I can’t, thought Martin, but he was equally afraid of Haroldson branding him as a traitor to his brother. He’s done it before and ruined a family that ran off all the way to boiling Texas. And that had been one of Haroldson’s better friends, not just a camping buddy. It was much like Canada and the United States, Martin’s mom has said once, quietly, the most bitter fights come from the longest friends.

Martin suddenly thought, We could have been friends.

“Let’s take them prisoner.”

It actually sounded like a good idea out loud, relative to killing the boys so far from home in the cold air.

The idea took, too juicy to pass up, and it sounded delicious to Haroldson too, and he went closer to the Canadians, but not too close. Just because they didn’t like guns didn’t mean they couldn’t handle themselves in other ways. As hotheaded as Haroldson was, he was a cautious young man when it came to actual fighting.

“Come on, you’re going to follow him-” He pointed to Burke. “-and don’t do anything stupid.”

The Canadian three followed, eventually pressing their hands to their heads without being told, and their boots crunched in the snow in a steady line behind a visibly nervous Burke, who shot several desperate looks at Martin. Martin hadn’t found his voice yet.

Haroldson followed in the back with Martin, behind one of the brothers, his sharp pistol aimed and ready, and smooth expression settling in his face as if this were a routine drill up at the Fort, which was where he used to live before his dad decided to move to Eagle. Haroldson had said that his dad was sort of liberal, and Martin had wondered if anyone was free from the boy’s two-dimensional view of the world.

They walked the distance back to the cabin they used as a waypoint between too far and close enough, not saying a word, although Burke shot looks at Martin, and Peter looked at Burke, and Martin stared at the ground while Haroldson watched their prisoners.

Martin’s read good books, the ones that are put in school curricula to help students learn and grow, where these sort of things end in tragedy. Although that might not be the view of everyone. Honestly, that view may not be Haroldson’s.

And all anyone had to do was say something.

They might have to kill Haroldson.

A weird breath went down his esophagus, sharper than the rest, and he began to cough hard. The cabin was in view, and he focused on that.

They piled in the cabin, the old house big enough for the seven of them and kept up by Burke’s wealthy uncle for just these sort of events. Camping, that is, not prison sentences.

Peter immediately sat down, face in his hands with a groan. His head then snapped up with an idea: “Let’s take them back to Eagle and give them to the adults.”

“You’re from  Steele, so you don’t know nothin’ about nothin’ about Eagle,” Haroldson answered, as if that was a proper reply. Peter looked dumbfound, and his eyes went to his cousin, who inexplicably sought Martin’s help.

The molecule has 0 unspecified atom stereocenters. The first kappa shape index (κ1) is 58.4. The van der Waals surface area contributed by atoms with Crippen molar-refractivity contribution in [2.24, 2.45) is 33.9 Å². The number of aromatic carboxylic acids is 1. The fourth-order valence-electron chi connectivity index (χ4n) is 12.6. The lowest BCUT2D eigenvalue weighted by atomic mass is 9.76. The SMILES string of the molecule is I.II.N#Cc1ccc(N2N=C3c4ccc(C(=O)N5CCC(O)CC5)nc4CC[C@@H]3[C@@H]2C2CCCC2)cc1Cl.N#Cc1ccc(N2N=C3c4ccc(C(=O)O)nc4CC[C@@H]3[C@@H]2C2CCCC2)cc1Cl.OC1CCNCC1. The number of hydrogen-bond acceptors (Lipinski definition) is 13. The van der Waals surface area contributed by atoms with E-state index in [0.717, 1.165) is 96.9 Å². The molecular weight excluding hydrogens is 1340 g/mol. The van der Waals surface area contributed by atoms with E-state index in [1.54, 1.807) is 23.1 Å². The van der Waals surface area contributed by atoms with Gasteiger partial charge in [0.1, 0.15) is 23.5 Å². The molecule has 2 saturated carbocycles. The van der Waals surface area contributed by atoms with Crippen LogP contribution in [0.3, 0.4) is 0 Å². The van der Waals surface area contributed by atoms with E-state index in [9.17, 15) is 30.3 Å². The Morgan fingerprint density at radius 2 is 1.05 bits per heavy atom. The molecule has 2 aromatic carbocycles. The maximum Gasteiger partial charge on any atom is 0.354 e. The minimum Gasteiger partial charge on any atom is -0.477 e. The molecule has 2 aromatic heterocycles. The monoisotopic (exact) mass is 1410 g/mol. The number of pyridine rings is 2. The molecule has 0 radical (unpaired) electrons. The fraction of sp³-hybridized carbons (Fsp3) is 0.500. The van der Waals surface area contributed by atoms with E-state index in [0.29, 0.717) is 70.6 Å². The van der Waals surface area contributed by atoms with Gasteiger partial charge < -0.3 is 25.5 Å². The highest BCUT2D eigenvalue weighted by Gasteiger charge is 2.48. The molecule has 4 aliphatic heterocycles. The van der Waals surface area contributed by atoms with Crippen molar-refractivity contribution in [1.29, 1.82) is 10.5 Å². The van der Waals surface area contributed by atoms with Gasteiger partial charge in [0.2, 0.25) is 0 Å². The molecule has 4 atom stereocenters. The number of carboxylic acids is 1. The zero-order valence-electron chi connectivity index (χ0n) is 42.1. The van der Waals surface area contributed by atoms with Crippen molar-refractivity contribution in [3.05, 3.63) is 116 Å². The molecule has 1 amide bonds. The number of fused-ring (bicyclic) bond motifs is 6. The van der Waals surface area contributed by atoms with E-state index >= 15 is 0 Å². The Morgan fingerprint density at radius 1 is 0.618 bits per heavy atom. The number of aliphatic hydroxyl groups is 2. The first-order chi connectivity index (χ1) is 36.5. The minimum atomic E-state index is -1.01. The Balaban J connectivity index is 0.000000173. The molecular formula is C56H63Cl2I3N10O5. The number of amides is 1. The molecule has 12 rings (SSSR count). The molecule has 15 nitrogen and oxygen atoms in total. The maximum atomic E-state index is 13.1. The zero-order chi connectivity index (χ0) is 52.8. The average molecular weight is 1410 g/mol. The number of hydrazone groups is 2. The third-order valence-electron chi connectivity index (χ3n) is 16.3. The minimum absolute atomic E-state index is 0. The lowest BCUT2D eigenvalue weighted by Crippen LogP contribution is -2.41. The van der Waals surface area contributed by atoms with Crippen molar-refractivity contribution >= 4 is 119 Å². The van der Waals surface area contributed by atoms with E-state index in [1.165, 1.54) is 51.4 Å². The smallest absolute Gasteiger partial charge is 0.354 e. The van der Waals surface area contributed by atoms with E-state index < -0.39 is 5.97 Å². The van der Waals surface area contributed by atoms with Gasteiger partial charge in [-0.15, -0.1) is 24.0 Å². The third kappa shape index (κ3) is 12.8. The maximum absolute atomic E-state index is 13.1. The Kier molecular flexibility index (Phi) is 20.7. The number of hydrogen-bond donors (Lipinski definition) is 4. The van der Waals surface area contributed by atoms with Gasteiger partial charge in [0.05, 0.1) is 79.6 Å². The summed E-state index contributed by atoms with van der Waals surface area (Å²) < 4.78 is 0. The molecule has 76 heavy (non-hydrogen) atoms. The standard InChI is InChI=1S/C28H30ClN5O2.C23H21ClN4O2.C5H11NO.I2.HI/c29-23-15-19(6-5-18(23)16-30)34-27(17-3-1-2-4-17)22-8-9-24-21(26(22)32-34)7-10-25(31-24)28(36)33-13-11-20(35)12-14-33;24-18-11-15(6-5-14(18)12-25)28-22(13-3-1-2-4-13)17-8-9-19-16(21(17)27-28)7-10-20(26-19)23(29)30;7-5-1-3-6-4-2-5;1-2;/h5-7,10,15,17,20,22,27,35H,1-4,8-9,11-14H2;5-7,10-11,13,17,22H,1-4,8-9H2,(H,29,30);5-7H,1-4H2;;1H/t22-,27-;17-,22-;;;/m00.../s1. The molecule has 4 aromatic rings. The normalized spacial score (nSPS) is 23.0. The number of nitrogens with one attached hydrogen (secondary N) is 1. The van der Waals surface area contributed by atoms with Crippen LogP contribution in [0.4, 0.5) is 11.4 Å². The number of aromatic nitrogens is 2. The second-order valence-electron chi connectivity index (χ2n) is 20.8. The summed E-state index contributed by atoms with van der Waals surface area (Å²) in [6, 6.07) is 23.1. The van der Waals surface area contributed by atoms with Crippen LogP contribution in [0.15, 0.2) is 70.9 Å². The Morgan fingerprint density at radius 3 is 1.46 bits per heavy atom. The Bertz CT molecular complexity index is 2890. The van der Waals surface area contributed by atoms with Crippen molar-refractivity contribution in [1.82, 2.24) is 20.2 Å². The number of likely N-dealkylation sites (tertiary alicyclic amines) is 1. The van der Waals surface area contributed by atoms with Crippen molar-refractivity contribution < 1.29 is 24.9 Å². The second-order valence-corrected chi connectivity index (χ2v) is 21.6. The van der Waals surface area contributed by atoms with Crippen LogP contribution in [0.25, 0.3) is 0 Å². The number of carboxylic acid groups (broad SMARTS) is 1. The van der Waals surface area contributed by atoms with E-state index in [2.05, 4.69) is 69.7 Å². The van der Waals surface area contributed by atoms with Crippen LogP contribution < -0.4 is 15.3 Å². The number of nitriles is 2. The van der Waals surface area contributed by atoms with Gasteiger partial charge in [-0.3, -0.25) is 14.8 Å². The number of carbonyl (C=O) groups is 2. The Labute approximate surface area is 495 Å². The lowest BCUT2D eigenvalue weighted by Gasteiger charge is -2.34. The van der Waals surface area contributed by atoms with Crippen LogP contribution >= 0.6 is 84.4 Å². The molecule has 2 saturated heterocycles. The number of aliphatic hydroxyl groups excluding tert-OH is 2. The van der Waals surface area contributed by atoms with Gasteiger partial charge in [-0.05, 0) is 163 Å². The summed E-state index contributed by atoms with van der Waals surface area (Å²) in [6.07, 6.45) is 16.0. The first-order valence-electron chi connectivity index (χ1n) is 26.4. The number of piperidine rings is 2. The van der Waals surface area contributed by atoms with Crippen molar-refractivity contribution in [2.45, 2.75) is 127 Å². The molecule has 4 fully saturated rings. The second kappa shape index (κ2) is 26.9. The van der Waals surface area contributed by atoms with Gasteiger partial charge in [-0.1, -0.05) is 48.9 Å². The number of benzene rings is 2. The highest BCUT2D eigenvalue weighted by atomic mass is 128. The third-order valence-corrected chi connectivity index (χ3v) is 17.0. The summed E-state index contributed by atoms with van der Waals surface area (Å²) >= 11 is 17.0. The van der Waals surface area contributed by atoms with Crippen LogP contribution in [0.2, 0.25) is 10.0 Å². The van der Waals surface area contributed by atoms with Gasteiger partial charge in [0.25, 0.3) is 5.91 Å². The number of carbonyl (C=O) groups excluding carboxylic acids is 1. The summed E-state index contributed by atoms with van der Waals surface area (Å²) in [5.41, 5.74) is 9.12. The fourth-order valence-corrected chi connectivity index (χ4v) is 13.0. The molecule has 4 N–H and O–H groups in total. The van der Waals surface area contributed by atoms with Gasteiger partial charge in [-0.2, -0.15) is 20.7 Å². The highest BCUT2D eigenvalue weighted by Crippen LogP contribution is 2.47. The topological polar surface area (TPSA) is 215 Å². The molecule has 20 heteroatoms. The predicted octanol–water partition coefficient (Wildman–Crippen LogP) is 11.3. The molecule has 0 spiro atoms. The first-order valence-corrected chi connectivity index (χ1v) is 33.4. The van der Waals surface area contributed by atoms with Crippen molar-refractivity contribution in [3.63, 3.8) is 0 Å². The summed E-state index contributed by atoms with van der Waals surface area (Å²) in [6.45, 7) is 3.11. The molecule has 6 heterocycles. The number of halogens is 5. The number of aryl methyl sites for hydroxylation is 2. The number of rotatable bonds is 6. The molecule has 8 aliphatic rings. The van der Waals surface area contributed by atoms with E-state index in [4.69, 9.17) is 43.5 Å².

Martin had his sights on Nathan, Antoine, and Eli, dodging the need to do something other than what they were doing.

He noticed Nathan’s eyes were a spectacular shade of green, and  he had long eyelashes.

“You’re pretty like a girl,” Haroldson said, not in a kindly way, brushing the gaping hole of his gun against Nathan’s hair at his temple.

Peter tried again, sounding more panicked than before, “We should bring them back to your place, back to your brother. He’ll know what to do with them.”

Haroldson whirled on him; Peter’s knuckles went white against his gun. This actually made Haroldson stop.

His voice was reasonable, “What if we lose them on the way there?”

“It’s not like we’re walking,” Peter whined. “We can drive them, two in the passenger seats, and one in the back. We can tie them up with our extra jackets, or the scarves. We can just-”

“We can, we can, we can. We could have just killed them because they’re going to try and kill us!”

“No, they won’t,” Martin whispered, looking at Nathan’s rather long hair.

Neither Peter nor Haroldson heard him, but Nathan’s eyes turned wide on him, begging, but not voicing his thoughts as Haroldson again argued for dispatching these could-be terrorists, as he was in the midst of saying.

“And we’d be better off if they were all dead! Y’all are just afraid of killing people. Guess what? I’m not afraid.”

Eli or Antoine went into a tirade of fitful French, drawing close to his brother in such a proximity that only relations could give. He even held onto his hand. He was the younger of the two, and could have  been twelve or thirteen. His sixteen or seventeen-year-old brother squeezed his hand back and spoke softly in their language.

No guns. A boy barely a teenager. And Nathan.

“Why are you all so far out?”

Both boys looked at Nathan, and he delivered.

“I saw this cabin while walking some weeks back. We were going to check it out.”

The similarities were almost too much, Martin realized, and with stark clarity that wasn’t coming too easily to him at the moment he knew that if, somehow, they were going to kill these boys, he wouldn’t be able to pull the trigger, damn any and all consequences. And what sort of consequences would they be at the blue toes of three strangers?